Western Europe and North America will have higher growth rates forecast in 2015-2020. All industrial printing processes in Western Europe are growing, with printed electronics and 3-D printing leading the way. Inkjet is growing the most rapidly—in value terms it will overtake gravure in 2016. Likewise, in the North American market, printed electronics and 3-D printing are growing most quickly, followed by biomedical printing as new applications come to the market.
Growth in Industrial Functional Space
There is consistent growth across the industrial functional landscape as demand grows for construction, automotive, electronics and manufactured products that increasingly incorporate print. This is in stark contrast to publication and commercial printing, where print volumes are declining. Many established printers serving those markets are looking to follow the example of large Japanese printing companies by moving into industrial markets, where they can use their core skills. The four main players are Toppan Printing, Dai Nippon Printing, Choyoda Gravure and Nissha Printing, which operate manufacturing plants in Japan, China, Europe and North America. It is also attractive to equipment and consumable suppliers to develop niche applications that may grow significantly, as is the case for inkjet printing of ceramic tiles.
Analog processes are well represented—specifically gravure, screen and pad printing—with the fastest growth observed in inkjet. Suppliers have developed equipment to broaden applications, with new inks, coatings and functional fluids providing new properties of flexibility, adhesion and durability, together with novel capabilities in electronics and biomedical. There are also bespoke proprietary methods, often closely guarded by manufacturers.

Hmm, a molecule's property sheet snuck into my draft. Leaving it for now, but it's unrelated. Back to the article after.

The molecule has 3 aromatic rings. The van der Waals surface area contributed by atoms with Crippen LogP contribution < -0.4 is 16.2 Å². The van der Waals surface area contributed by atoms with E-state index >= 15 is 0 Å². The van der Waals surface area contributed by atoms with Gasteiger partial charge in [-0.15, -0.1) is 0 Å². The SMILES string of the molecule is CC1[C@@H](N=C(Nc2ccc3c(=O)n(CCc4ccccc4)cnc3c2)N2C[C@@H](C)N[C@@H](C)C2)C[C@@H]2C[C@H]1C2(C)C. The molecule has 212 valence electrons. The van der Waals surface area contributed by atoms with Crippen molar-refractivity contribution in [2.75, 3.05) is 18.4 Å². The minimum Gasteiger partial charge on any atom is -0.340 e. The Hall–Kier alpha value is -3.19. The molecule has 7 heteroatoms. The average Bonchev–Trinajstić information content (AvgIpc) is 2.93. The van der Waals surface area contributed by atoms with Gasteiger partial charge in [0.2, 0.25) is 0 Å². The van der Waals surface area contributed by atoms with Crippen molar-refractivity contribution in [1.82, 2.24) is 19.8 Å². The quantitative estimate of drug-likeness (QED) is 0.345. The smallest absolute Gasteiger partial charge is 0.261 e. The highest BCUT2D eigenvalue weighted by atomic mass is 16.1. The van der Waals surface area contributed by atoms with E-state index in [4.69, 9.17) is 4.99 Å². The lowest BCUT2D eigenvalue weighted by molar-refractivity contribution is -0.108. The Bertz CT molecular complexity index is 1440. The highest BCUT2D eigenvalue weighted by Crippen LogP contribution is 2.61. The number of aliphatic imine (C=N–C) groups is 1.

Industrial printing uses plastics, film, glass, wood, metal, ceramics, textiles, laminates and composite materials as substrates, with paper in the minority, except in decorative laminates.
The established suppliers may be part of a wider manufacturing company, or a specialist contract supplier. In Japan, traditional printing companies have grabbed a share of the electronics and lifestyle printed sectors, but that’s not the case in the rest of the world.
There are complex routes to market and supply chains across industrial functional print, but this is opening as the topic is featured in conferences and exhibitions, with the users looking for innovation and process efficiencies. This will provide many opportunities for print providers and for their suppliers. Greater coverage of the topics in the trade press and events is raising awareness among established players, which might improve their printing and decoration by using new techniques from new suppliers.
As in most printing processes there are always possibilities to reduce waste, reduce the time and cost of the process, or to increase the quality of the print and of the item. Expertise of experienced print service providers may be helpful to specialist manufacturing operations. There will be efforts to improve sustainability, and to reduce the environmental impact of the overall manufacturing process.
There are development centers in pharmaceutical company labs, electronic companies and universities across the world, with some projects supported by government grants. Joining consortiums and exploring possibilities is a good tactic for printing companies that have skills and resources valuable to these projects. There are also national organizations funded to promote innovation. PI
(Editor’s Note: The complete Smithers Pira research report is available for sale. For more information, contact Josh Rabb at (330) 762-7441, ext. 1206, or email firstname.lastname@example.org)